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Article dans une revue

Look at me, we have to talk! Socio-cognitive development of deaf babies via joint attention

Abstract : Dealing with the news that a child is deaf is not easy, especially when the parents of a deaf child are not deaf. This article is a review of the very first exchanges that one must make with a deaf child in order to develop the ability of joint attention at its best; such is the concept of sharing the same object of interest through the use of looks and of coordinating looks and actions. Joint attention is a social communication skill that predicts language skills. How can this concept develop for a deaf child ? In this article, we will detail the four difficulties that deaf children will encounter in developing joint attention and we will discuss the strategies capable of circumventing these challenges. Finally, we conclude that an early introduction of hearing devices coupled with sign language or cued speech appears to be a powerful combination in order to help deaf children of hearing parents to develop communication skills while simultaneously offering hearing parents greater communication enjoyment with their deaf children.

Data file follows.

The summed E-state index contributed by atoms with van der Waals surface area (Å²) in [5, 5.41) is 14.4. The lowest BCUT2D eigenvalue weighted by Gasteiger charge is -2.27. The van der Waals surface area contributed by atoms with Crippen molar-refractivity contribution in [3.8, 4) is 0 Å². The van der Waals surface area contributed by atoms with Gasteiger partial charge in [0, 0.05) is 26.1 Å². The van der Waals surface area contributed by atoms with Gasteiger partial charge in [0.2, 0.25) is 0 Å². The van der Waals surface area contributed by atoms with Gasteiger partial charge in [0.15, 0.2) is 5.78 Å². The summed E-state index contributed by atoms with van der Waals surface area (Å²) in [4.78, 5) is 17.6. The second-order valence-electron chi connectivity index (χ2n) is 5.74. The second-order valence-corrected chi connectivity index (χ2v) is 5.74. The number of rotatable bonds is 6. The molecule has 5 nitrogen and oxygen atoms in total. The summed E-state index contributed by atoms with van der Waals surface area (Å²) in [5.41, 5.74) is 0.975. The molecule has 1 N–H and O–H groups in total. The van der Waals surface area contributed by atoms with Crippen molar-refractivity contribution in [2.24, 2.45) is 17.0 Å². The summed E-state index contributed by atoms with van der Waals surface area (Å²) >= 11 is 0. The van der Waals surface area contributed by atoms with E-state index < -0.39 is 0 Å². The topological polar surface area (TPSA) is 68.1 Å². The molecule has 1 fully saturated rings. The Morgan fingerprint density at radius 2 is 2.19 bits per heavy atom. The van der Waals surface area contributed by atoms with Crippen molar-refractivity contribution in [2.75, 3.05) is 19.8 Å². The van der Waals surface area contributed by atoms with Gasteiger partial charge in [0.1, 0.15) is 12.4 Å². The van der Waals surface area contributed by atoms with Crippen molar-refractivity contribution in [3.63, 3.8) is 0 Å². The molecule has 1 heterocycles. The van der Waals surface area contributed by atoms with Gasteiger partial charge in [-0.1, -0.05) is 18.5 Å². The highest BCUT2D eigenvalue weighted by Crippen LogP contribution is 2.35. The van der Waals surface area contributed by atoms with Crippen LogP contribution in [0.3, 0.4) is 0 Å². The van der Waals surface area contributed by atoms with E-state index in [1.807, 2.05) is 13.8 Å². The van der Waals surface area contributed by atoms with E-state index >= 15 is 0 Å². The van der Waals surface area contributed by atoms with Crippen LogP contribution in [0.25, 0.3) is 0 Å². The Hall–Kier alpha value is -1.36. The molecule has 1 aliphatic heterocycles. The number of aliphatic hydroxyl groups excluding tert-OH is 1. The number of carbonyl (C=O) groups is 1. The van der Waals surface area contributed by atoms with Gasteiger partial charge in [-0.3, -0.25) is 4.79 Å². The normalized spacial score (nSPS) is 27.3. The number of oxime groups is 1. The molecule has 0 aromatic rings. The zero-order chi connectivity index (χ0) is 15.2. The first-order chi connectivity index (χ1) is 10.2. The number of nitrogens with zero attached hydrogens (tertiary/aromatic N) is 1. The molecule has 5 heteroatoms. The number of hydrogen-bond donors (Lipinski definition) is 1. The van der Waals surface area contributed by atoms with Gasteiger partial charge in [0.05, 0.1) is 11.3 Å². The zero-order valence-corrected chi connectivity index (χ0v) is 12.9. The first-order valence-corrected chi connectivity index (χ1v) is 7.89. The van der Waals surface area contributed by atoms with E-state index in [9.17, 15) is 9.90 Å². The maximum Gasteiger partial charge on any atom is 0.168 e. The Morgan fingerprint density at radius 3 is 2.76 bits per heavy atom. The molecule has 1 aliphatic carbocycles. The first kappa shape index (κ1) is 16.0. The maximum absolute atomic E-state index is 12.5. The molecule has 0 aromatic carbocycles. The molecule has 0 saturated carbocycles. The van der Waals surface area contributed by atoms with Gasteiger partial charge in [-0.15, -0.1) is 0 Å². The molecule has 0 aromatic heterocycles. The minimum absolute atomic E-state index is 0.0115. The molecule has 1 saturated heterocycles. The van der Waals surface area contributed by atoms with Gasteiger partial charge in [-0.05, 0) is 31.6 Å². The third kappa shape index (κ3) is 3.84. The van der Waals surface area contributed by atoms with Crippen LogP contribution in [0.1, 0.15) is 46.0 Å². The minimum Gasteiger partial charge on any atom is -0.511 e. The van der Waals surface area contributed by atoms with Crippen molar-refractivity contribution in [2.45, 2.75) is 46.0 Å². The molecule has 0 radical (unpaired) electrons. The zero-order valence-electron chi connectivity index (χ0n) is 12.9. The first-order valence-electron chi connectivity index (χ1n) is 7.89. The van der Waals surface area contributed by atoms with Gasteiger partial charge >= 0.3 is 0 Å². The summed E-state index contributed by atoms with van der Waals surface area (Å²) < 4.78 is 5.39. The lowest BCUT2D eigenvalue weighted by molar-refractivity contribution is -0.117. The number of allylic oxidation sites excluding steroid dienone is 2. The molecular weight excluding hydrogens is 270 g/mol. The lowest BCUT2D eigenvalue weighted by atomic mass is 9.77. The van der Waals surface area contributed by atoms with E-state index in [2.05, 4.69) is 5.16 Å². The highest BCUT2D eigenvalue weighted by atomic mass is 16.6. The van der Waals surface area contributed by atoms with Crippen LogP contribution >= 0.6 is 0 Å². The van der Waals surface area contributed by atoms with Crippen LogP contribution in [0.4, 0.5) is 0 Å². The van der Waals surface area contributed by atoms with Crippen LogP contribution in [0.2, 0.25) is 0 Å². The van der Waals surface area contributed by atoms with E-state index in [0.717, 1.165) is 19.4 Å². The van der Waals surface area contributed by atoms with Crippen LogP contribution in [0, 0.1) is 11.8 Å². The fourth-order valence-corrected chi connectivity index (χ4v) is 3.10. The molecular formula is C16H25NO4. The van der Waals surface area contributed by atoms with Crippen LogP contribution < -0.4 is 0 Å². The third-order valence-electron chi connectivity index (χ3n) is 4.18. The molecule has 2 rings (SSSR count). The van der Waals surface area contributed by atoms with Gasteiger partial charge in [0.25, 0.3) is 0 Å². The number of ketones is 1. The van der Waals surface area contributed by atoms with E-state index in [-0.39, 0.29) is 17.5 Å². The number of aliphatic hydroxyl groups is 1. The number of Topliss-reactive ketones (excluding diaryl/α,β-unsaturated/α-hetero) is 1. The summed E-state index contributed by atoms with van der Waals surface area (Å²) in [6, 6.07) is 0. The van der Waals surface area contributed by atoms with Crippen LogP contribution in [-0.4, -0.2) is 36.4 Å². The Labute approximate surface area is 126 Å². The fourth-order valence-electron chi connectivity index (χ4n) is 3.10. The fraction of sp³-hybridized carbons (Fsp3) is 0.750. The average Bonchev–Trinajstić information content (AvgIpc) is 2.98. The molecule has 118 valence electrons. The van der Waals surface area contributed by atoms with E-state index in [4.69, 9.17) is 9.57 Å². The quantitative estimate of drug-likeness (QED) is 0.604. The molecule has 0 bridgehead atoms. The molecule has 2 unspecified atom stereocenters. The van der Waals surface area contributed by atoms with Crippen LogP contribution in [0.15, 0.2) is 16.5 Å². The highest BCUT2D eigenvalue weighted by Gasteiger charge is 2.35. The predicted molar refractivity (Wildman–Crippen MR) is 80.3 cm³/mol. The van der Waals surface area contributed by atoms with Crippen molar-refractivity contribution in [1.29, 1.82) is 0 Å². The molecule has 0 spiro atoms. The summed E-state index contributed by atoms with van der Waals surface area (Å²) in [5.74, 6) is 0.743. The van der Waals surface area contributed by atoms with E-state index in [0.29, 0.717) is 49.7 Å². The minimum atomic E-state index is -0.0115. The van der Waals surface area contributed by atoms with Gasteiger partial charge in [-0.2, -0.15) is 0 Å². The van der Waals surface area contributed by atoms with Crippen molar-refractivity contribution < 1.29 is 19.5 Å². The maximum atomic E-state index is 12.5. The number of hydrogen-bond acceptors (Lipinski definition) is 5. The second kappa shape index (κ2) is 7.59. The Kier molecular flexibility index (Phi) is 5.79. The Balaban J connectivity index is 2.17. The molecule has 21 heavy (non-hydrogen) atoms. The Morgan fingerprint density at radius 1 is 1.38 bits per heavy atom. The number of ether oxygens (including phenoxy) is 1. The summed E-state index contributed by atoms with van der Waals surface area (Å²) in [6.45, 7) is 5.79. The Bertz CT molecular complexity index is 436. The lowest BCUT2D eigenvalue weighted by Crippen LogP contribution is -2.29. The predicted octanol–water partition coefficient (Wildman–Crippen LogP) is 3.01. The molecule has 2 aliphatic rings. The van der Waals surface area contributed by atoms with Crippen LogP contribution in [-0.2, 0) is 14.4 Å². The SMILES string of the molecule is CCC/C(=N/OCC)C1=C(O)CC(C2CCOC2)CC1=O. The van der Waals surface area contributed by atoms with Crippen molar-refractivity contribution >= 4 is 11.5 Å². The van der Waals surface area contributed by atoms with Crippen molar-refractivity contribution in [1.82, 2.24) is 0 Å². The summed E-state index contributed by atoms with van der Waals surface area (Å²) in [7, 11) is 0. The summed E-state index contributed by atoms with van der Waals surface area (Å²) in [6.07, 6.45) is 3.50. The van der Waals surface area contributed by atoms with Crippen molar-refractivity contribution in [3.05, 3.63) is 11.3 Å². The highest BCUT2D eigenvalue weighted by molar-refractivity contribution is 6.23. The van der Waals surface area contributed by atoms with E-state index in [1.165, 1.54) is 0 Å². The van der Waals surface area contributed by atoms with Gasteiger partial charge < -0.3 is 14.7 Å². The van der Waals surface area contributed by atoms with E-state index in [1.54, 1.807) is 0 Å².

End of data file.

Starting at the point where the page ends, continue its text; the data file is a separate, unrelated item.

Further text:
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Soumis le : lundi 7 mars 2022 - 11:36:55
Dernière modification le : mardi 6 septembre 2022 - 09:46:22


  • HAL Id : hal-03599567, version 1



Louise-Helena Aubineau, Luc Vandromme, Barbara Le Driant. Look at me, we have to talk! Socio-cognitive development of deaf babies via joint attention. Enfance, Presses universitaires de France, 2017, pp.171-197. ⟨hal-03599567⟩



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